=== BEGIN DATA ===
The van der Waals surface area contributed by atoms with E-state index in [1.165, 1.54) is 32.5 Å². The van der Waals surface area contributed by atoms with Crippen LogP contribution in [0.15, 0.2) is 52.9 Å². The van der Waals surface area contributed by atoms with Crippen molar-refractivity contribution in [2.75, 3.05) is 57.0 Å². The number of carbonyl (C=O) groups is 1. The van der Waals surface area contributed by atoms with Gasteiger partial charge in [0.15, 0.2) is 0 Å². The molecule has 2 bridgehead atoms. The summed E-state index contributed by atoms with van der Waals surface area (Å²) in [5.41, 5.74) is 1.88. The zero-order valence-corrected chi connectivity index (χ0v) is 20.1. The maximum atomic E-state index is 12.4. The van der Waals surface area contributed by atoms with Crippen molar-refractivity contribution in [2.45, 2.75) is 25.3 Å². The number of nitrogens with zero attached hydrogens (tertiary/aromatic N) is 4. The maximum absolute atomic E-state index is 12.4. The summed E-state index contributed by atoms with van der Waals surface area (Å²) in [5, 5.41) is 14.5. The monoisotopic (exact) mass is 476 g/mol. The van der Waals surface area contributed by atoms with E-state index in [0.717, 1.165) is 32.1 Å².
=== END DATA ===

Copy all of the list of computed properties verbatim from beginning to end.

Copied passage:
The van der Waals surface area contributed by atoms with E-state index in [1.165, 1.54) is 32.5 Å². The van der Waals surface area contributed by atoms with Crippen LogP contribution in [0.15, 0.2) is 52.9 Å². The van der Waals surface area contributed by atoms with Crippen molar-refractivity contribution in [2.75, 3.05) is 57.0 Å². The number of carbonyl (C=O) groups is 1. The van der Waals surface area contributed by atoms with Gasteiger partial charge in [0.15, 0.2) is 0 Å². The molecule has 2 bridgehead atoms. The summed E-state index contributed by atoms with van der Waals surface area (Å²) in [5.41, 5.74) is 1.88. The zero-order valence-corrected chi connectivity index (χ0v) is 20.1. The maximum atomic E-state index is 12.4. The van der Waals surface area contributed by atoms with Crippen molar-refractivity contribution in [2.45, 2.75) is 25.3 Å². The number of nitrogens with zero attached hydrogens (tertiary/aromatic N) is 4. The maximum absolute atomic E-state index is 12.4. The summed E-state index contributed by atoms with van der Waals surface area (Å²) in [5, 5.41) is 14.5. The monoisotopic (exact) mass is 476 g/mol. The van der Waals surface area contributed by atoms with E-state index in [0.717, 1.165) is 32.1 Å².